Politics no longer drives the injustice former Ukrainian Prime Minister Yulia Tymoshenko endures. Fear does. In a notorious show-trial, President Viktor Yanukovych used the justice system to indict, prosecute, convict and imprison the fiery and popular leader dubbed Ukraine’s “Iron Lady.”
The European Union (EU), along with human rights groups and governments throughout the world, continue to criticize the Yanukovych regime for the misuse of justice to prosecute political rivals. Ukraine, Europe’s second largest nation and potentially one of its wealthiest, seeks entry into the European Union. Membership would bring it much needed economic benefits. The advantages to the European Community include moving the country out of Russia’s sphere of influence making Moscow a less dominate continental power. Ukraine would provide a valuable political and economic counterbalance to Russia.
The EU is right to press Yanukovych to pardon and release Tymoshenko. Yet, assessing the situation pragmatically, what is his motivation? He faces political payback. Hell hath no fury like a woman scorned. Yanukovych made a major political miscalculation in using selective justice to go after his main political rival. He foolishly believed the world would forget Tymoshenko. The world has not. The international community has remained steadfast in keeping pressure on him.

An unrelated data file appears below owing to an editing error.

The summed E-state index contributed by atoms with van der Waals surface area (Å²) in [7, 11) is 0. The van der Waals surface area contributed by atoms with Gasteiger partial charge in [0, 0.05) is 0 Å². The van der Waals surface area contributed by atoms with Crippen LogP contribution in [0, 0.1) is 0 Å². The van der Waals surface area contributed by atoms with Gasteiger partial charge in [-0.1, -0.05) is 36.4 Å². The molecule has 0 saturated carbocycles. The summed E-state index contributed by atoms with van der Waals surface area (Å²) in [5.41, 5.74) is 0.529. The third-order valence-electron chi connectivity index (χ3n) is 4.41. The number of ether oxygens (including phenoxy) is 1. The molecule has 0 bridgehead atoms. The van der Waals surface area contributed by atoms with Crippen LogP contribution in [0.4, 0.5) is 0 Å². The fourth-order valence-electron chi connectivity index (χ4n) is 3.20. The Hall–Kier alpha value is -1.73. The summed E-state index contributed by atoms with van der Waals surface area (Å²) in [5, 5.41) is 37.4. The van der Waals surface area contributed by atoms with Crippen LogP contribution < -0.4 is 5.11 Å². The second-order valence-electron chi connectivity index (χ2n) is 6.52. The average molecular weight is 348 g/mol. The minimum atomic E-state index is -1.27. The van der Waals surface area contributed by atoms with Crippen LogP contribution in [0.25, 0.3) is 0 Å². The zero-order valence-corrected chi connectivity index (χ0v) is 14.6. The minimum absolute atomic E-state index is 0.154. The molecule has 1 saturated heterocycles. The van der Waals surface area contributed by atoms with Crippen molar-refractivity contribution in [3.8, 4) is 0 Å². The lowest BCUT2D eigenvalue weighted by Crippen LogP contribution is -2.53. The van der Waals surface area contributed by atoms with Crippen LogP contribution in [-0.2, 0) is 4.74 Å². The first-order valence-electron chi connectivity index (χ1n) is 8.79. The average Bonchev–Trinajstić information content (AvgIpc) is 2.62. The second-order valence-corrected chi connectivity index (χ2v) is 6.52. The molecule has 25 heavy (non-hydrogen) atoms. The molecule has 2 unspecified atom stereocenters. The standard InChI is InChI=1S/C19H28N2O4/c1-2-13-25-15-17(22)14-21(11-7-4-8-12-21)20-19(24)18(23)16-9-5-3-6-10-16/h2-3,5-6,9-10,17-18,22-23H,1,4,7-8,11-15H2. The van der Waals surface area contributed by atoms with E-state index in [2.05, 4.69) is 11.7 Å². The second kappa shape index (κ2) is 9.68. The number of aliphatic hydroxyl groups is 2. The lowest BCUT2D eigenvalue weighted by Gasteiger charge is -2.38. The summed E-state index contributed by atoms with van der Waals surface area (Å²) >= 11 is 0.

On Tuesday, April 30, the European Court of Human Rights will issue its opinion on Tymoshenko’s treatment under Ukraine’s justice system. It is probable the findings will further embarrass Yanukovych and his regime. In addition, the regime’s American-based boutique law firm commissioned to provide political cover with a report could have its credibility compromised. See “Harlots, Whores and Prostitutes” and “Does Government Investigation of US Law Firm Go Far Enough” for additional information. Yanukovych has attempted to defuse friction with the EU by pardoning some of Tymoshenko’s political allies. It is not enough. The EU expects him to correct the injustice still inflicted on Tymoshenko.
Although EU membership for Ukraine would benefit the country economically and move the nation out of Russia’s oppressive sphere of influence, Yanukovych has placed his political and perhaps physical survival above the best interests of his country. Hence, though the EU should not reward his bad behavior, it must be pragmatic about Ukraine’s future. Yanukovych needs political cover. At this point Ukraine’s authoritarian president has one thing on his mind, survival. What will happen to him, his family eating at the public trough, and the many political hacks taking advantage of the public trust? If he cannot negotiate a secret agreement to protect friends and family, he has no reason to free Tymoshenko.
The EU has given Yanukovych’s regime less than three months to fix the problem. Without discretely helping him find a political solution for himself, his first priority; Ukraine will lose as a nation, the balance of power remains in Russia’s favor, and Tymoshenko languishes in prison indefinitely.